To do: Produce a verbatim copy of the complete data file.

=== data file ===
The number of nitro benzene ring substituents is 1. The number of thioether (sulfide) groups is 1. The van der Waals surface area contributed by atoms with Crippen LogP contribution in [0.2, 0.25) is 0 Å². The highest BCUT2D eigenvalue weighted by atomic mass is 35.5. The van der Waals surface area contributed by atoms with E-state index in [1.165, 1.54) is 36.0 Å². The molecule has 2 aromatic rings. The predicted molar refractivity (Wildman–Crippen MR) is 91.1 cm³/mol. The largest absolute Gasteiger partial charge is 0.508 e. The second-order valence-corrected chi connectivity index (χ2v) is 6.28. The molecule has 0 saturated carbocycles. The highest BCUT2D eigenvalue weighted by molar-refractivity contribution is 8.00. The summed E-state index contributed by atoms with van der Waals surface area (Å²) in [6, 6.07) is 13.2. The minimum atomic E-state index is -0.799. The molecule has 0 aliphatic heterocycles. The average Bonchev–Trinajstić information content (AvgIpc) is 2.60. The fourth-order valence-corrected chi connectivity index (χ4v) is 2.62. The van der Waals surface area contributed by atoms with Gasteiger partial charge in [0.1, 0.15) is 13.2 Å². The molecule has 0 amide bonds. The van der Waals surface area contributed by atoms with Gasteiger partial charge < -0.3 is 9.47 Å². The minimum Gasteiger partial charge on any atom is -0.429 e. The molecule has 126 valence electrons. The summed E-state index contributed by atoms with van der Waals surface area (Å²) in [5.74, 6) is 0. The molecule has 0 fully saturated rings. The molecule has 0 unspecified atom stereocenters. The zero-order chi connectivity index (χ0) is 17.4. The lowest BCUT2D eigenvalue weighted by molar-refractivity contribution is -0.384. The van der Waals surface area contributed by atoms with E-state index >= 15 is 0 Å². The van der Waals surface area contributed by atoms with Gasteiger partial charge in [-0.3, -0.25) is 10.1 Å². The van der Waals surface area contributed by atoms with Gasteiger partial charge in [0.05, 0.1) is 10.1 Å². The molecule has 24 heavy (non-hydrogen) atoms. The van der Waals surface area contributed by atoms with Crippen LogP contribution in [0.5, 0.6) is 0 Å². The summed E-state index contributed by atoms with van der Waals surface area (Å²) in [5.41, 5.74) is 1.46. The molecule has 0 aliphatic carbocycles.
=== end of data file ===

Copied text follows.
The number of nitro benzene ring substituents is 1. The number of thioether (sulfide) groups is 1. The van der Waals surface area contributed by atoms with Crippen LogP contribution in [0.2, 0.25) is 0 Å². The highest BCUT2D eigenvalue weighted by atomic mass is 35.5. The van der Waals surface area contributed by atoms with E-state index in [1.165, 1.54) is 36.0 Å². The molecule has 2 aromatic rings. The predicted molar refractivity (Wildman–Crippen MR) is 91.1 cm³/mol. The largest absolute Gasteiger partial charge is 0.508 e. The second-order valence-corrected chi connectivity index (χ2v) is 6.28. The molecule has 0 saturated carbocycles. The highest BCUT2D eigenvalue weighted by molar-refractivity contribution is 8.00. The summed E-state index contributed by atoms with van der Waals surface area (Å²) in [6, 6.07) is 13.2. The minimum atomic E-state index is -0.799. The molecule has 0 aliphatic heterocycles. The average Bonchev–Trinajstić information content (AvgIpc) is 2.60. The fourth-order valence-corrected chi connectivity index (χ4v) is 2.62. The van der Waals surface area contributed by atoms with Gasteiger partial charge in [0.1, 0.15) is 13.2 Å². The molecule has 0 amide bonds. The van der Waals surface area contributed by atoms with Gasteiger partial charge < -0.3 is 9.47 Å². The minimum Gasteiger partial charge on any atom is -0.429 e. The molecule has 126 valence electrons. The summed E-state index contributed by atoms with van der Waals surface area (Å²) in [5.74, 6) is 0. The molecule has 0 fully saturated rings. The molecule has 0 unspecified atom stereocenters. The zero-order chi connectivity index (χ0) is 17.4. The lowest BCUT2D eigenvalue weighted by molar-refractivity contribution is -0.384. The van der Waals surface area contributed by atoms with E-state index >= 15 is 0 Å². The van der Waals surface area contributed by atoms with Gasteiger partial charge in [-0.3, -0.25) is 10.1 Å². The van der Waals surface area contributed by atoms with Gasteiger partial charge in [0.05, 0.1) is 10.1 Å². The molecule has 24 heavy (non-hydrogen) atoms. The van der Waals surface area contributed by atoms with Crippen LogP contribution in [0.5, 0.6) is 0 Å². The summed E-state index contributed by atoms with van der Waals surface area (Å²) in [5.41, 5.74) is 1.46. The molecule has 0 aliphatic carbocycles.